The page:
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Proofs of God: Classical Arguments from Tertullian to Barth

Posted On June 14, 2016

Good Survey of Apologetics

The task of doing apologetics can be a bit of a burden. Apologists devote their lives to learning the ins and outs of various arguments and how competing views think about the existence of God. Doing apologetics is meant to be a slow and time-consuming process of deconstruction, debate, and reasoning. A manual is needed for those of us who want a good survey of what arguments are out there.

That’s why Matthew Levering’s Proofs of God is such a helpful resource. Levering has labored to assimilate 21 of the most notable and significant apologetic methods of various theologians and philosophers over the course of history. Levering divides the book into Patristic and Medieval, Reformation and Enlightenment, and Nineteenth and Twentieth Century arguments.

One of the main benefits of the book is incorporating the likes of John Calvin, Immanuel Kant, and John Henry Newman in conversation with one another. In any other scenario, these three men would never be in conversation with each other.

How Apologetics Has Developed over Time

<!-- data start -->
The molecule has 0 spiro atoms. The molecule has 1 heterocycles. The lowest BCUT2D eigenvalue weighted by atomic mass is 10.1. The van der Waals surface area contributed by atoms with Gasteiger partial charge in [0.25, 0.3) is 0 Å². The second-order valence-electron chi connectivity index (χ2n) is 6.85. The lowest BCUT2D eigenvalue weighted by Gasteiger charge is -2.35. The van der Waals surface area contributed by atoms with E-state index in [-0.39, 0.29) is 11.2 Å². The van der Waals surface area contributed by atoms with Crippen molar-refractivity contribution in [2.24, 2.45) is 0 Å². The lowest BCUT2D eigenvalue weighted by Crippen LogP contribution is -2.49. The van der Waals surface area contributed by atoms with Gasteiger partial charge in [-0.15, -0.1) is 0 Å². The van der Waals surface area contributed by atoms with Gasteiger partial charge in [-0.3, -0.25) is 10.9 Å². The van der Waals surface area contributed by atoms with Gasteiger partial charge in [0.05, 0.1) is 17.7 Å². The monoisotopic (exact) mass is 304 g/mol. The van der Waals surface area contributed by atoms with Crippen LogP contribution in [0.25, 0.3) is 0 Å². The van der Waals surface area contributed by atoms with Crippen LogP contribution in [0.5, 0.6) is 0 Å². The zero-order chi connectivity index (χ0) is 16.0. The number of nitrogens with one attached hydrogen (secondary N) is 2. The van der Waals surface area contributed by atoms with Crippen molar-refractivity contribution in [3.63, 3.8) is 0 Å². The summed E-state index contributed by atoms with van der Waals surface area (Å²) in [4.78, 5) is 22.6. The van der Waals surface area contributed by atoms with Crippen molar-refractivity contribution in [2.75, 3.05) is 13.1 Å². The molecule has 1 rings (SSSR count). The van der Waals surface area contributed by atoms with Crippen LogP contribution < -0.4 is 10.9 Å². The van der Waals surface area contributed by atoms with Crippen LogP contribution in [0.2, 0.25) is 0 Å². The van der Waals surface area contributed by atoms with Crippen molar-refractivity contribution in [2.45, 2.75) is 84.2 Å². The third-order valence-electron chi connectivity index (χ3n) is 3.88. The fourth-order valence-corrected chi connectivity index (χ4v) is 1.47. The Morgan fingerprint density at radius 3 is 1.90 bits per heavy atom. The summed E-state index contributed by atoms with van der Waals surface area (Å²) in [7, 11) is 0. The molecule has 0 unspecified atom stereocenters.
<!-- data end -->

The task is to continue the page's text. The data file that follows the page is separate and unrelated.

Since Proofs of God follows a historical timeline, we get to see how various theologians and philosophers draw from who went before them. In addition to this, the author helps his readers understand how philosophers and theologians from other time periods used their arguments to build a case against opposing views. For example, the French philosopher Reginald Garrigou-Lagrange builds much of his denial of God’s existence based on the arguments of Thomas Aquinas. We see Augustine’s undeniable influence on the thought of John Calvin. Connecting the dots can be sometimes difficult for the average person, but the author helps us see a sort of map of these developments.

A helpful feature of Levering’s book is that he simply lets the arguments be. He doesn’t engage much with his own personal takes on the matter. Levering, a Roman Catholic himself, would probably have his own book going against most of the arguments laid out in this book! With that said, the author recognizes the influence of these 21 men, whether he agrees with them or not, and simply presents their arguments without much commentary.

A Helpful Reference and Resource

This book would work best as a textbook. This book would also be helpful for use as a reference or as a resource for further studies in apologetics. Its worth is mighty if we are to gain a broader understanding of how the classical arguments for and against God have developed over the centuries. I am grateful to Matthew Levering and Baker Academic for providing us with a resource that will help God’s people become equipped in the knowledge of key voices and key arguments, in our quest of defending the faith.

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